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Music

Some highlights, plenty of meh in January music releases

To Kill a King "The Spiritual Dark Age"
To Kill a King "The Spiritual Dark Age"

It’s February. The most useless month of the year.

January’s in the rearview mirror, but close enough still that I can see it. I certainly can hear it.

If you love listening to new music, and I do, there’s never a boring time of the year for audiophiles. But January certainly pushes it. Aside from December, it’s the quietest month of the year for new releases.

This January, however, started with a roar. Quickly. Jeff Rosenstock, fresh off one of 2016’s best releases, “Worry,” surprised fans with a record, “POST-,” on Jan. 2. It sounds a lot like “Worry,” but it’s nearly as good, bookended by the fantastic longer-form “USA” and “Let Them Win.”

“POST-” will be in the mix for the best records of the year on my list. It’s that good. Don’t trust my judgment? Well, here’s Lucas Pauley’s fine, fine review to back me up.

After that, January alternative, rock and indie releases were, well, kind of January.

There were four other highlights:

• The goofy, raucous self-titled debut full-length from British punk rockers Dream Wife. (Grade: A-minus)

• The quirky-yet-more-refined third record from Scotland’s indie pop band The Spook School, “Could It Be Different?” (Grade: B-plus)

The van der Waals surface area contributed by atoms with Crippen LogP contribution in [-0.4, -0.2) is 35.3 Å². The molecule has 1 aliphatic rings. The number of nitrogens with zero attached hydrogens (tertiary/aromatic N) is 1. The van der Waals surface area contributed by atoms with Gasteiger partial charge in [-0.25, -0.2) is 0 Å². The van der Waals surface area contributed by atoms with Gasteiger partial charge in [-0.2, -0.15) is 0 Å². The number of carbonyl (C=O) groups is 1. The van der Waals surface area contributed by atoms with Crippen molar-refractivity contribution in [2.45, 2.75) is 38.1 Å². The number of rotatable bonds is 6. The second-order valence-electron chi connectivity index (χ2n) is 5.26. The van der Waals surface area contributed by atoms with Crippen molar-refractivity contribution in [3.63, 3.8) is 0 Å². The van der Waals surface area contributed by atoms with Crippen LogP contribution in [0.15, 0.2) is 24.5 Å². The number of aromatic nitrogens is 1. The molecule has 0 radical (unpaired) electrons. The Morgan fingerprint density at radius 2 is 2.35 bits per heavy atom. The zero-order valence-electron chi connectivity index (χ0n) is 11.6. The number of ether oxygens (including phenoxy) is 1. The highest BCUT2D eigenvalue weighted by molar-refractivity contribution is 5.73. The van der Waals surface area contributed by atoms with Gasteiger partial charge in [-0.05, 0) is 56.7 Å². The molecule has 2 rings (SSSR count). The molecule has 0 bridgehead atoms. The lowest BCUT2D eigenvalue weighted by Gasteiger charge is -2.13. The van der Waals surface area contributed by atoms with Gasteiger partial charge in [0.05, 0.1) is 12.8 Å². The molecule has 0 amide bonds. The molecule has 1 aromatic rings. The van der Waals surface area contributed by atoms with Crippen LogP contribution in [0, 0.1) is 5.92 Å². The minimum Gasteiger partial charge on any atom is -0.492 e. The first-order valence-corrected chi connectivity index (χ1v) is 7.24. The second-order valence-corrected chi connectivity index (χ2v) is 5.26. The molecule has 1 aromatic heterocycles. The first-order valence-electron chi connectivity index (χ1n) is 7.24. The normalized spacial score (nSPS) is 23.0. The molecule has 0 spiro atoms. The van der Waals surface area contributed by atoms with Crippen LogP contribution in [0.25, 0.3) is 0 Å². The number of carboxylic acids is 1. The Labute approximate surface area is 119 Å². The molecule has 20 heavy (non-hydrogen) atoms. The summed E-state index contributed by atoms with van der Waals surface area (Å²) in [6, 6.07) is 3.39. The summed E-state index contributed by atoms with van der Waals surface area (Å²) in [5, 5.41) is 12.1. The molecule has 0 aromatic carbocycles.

• The beautiful, moody, sometimes rocky “The Spiritual Dark Age” from one of my favorite unsung bands, To Kill A King. (Grade: B-plus) For the record, the lyric in the song “My God & Your God,” – “Raise up your glass to the Saint of Lost Causes. He’s had his eye on me since I started walking.” – is my favorite of the month.

• The brash, confident, snarky post-punk debut from British youngsters Shame, “Songs of Praise.” Prediction: This band will pop in 2018. (Grade: B-plus)

After that, the month offered a mixed bag of releases, to be generous. Of the 55 records I listened to and graded in January, 35 received a C grade or worse. Yikes!

One of those was the new release (why?!) from Aerosmith guitarist Joe Perry, “Sweetzerland Manifesto” (Grade: D-minus).

Another was the predictably subpar release from the once-alternative-now-very-pop Fall Out Boy, “MANIA” (Grade: C).

There were some pleasant discoveries in January: Anderson East, Long Neck, Junior Empire, Sea Girls, The Academic, Tiny Little House, Van Williams, and First Aid Kit were among them.

Songs from each can be found on a playlist of January music I put together for you. Check it out.

Particularly, tell me what you think of “Girlfriend,” by Anderson East, a bluesy, extraordinary Nathaniel Rateliff-meets-Stevie Wonder tune.

If you like “woah-woahs” in your song, and I do, you might like “Permanent Vacation” by The Academic.

If you’ve ever heard of Wheatus, and you liked them, you might enjoy “Short Hair” by Tiny Little Houses.

“Revolution,” a pleasantly pretty tune from Van Williams – who is the lead singer of alt rock band WATERS – also features First Aid Kit. So, there’s your two-for-one.

And there are some singles on the playlist from Car Seat Headrest and The Decemberists that preview what should be good releases from each in the coming months.

The Car Seat Headrest tune, “Cute Thing,” is a bit more crunchy than the sound of his fantastic 2015 release, “Teens of Denial.”

And “Severed” is The Decemberists at their electronic dance-y best. You read that correctly. Electronic, dance-y and The Decemberists were included in the same sentence.

It could be an interesting year.

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